Purchased in 1991, this vintage quilt top was a favorite of mine for a long time, and was one of the first few I sent away to Quilting Plus for hand-quilting, since I thought it deserved such care and respect. It was such a favorite mainly because staring at and studying it helped to inform the work that I do today.
Red Triangles, date unknown 76″ x 83″ Photography by Sibila Savage
The center of the quilt is a beehive of pinwheels, with the red the only repeated patch. Since the red is not always in the same position within the pinwheel block, it is hard for the eye to tell where one pinwheel ends and another begins. Also, the sprinkling of the dark navy triangles near and in the borders seems to frame the brighter center.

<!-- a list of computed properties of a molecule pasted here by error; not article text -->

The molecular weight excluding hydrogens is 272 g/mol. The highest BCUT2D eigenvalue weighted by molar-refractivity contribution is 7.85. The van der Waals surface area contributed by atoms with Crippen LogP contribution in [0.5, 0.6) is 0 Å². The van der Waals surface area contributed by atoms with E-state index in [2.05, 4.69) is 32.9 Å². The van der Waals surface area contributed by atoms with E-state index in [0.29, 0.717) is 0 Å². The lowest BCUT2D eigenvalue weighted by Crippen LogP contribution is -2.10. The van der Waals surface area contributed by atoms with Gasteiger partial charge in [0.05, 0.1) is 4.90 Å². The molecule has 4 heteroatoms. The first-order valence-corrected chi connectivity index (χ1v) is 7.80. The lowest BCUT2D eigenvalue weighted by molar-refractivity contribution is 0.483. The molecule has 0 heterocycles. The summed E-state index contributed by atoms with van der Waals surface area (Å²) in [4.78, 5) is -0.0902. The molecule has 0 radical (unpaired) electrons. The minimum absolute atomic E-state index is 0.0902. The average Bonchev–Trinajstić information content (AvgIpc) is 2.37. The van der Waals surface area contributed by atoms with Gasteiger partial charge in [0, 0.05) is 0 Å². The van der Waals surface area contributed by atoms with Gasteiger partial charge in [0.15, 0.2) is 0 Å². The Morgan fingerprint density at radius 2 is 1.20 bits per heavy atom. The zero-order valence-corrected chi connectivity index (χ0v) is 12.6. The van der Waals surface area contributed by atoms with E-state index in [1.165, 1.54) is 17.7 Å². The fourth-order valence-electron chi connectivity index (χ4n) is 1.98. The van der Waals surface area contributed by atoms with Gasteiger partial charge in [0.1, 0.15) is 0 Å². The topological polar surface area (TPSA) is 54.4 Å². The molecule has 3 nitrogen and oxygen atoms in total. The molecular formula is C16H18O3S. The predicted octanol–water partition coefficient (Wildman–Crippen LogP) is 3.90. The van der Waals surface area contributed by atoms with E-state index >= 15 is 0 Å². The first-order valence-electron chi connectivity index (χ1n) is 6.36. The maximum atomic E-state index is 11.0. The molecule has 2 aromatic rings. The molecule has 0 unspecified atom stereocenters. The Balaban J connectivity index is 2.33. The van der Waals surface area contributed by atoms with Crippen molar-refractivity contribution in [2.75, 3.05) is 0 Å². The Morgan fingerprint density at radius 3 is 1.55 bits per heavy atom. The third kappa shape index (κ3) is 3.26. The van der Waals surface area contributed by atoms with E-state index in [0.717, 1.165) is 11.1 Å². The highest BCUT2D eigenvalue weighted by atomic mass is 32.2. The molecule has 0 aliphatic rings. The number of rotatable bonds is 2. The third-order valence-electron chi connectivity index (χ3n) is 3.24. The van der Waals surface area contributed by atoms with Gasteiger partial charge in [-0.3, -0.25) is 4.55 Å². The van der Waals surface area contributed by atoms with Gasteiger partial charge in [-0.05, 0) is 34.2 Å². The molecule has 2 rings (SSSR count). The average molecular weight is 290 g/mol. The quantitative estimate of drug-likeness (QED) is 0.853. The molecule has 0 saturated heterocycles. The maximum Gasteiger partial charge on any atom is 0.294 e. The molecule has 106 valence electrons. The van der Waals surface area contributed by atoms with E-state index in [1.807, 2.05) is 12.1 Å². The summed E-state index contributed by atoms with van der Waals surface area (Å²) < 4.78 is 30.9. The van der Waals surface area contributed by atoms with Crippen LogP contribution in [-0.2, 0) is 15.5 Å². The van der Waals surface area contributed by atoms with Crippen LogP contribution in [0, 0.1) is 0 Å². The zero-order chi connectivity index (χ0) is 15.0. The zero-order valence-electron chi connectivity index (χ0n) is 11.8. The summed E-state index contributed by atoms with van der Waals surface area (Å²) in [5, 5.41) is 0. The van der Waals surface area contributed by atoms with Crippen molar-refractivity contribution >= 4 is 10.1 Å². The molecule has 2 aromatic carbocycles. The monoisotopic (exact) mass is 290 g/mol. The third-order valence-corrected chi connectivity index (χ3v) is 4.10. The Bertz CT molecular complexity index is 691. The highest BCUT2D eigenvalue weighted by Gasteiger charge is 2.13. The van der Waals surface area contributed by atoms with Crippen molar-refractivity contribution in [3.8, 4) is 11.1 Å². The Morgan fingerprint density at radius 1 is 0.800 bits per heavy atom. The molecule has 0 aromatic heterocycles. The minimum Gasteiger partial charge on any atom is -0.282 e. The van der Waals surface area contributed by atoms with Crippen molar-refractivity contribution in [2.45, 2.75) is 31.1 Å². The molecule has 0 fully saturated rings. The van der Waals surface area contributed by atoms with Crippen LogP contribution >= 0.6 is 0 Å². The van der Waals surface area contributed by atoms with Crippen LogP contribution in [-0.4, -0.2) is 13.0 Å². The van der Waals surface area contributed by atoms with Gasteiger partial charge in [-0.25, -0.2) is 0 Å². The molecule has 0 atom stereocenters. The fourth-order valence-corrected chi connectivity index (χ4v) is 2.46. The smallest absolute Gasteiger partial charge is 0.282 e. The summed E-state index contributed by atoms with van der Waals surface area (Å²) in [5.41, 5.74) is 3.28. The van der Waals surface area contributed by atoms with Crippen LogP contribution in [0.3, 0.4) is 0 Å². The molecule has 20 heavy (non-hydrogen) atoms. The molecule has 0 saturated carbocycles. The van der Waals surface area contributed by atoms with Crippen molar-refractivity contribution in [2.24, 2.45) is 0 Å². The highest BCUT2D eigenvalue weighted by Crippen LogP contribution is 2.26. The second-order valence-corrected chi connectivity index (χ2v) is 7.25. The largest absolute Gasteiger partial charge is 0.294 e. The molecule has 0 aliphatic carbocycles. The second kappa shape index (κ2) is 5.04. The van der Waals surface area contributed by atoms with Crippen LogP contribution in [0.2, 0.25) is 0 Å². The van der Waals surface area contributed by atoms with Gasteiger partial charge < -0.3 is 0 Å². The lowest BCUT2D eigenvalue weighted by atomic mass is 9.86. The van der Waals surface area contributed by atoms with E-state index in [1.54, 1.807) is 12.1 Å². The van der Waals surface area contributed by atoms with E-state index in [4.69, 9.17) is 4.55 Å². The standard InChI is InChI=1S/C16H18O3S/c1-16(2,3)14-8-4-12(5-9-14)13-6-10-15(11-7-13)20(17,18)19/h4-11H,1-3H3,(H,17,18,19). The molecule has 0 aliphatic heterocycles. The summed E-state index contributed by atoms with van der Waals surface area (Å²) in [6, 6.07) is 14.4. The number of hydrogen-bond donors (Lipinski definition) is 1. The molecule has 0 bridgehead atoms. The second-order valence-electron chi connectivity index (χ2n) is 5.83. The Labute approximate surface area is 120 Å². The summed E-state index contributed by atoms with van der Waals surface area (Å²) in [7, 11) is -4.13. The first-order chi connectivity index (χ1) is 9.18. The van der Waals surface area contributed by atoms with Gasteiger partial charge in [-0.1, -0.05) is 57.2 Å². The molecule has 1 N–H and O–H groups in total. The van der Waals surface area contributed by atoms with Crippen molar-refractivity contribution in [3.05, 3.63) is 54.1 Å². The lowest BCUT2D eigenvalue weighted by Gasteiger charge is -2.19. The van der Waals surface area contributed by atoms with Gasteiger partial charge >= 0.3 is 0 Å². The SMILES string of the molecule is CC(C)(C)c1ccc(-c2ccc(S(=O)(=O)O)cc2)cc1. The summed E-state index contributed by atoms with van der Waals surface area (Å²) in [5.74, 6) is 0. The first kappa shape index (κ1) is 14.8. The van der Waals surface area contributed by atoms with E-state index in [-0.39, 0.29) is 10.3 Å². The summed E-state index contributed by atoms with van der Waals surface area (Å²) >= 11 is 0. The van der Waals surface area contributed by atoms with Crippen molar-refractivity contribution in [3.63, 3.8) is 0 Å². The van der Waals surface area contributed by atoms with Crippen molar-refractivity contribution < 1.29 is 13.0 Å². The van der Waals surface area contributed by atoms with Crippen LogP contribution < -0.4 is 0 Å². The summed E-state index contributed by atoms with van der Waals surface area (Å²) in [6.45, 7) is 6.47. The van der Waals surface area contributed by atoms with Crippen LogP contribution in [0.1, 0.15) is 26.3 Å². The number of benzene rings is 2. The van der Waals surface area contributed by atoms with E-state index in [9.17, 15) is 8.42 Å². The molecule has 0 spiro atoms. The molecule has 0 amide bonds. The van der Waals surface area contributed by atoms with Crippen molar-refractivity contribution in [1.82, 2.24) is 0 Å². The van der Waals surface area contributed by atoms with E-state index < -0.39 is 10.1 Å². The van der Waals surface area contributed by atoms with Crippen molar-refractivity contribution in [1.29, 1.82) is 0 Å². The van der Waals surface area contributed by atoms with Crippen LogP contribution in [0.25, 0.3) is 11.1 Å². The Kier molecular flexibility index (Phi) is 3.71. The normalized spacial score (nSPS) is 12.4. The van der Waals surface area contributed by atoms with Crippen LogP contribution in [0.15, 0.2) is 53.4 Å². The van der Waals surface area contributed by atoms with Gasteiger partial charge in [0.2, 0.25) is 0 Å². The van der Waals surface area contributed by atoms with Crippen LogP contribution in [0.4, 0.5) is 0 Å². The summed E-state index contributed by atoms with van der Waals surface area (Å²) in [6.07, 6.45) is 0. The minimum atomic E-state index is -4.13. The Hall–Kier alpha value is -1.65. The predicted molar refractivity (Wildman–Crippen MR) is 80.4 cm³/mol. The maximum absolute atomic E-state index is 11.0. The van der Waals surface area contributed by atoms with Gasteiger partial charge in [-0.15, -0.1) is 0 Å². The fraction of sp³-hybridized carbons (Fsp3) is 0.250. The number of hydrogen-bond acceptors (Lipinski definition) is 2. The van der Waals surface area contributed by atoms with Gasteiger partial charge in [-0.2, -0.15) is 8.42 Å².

Red Triangles, detail 1
These two final borders (one, turquoise rectangles and broken dishes blocks and the other, squares on point) visually hold all this activity in place. The construction of borders is exactly what Freddy Moran mentioned in her Parts Department class: the quilter made the borders, applied them to all the sides, and, when the border was in place, simply chopped off any remaining fabric, regardless of any block pattern disruptions.
Red Triangles, detail 2
Nothing too fussy or fancy here, just simple shapes and tons of fabric scraps combined in many wonderful ways.
I know this much chaos in one work is not for everyone, but I love it.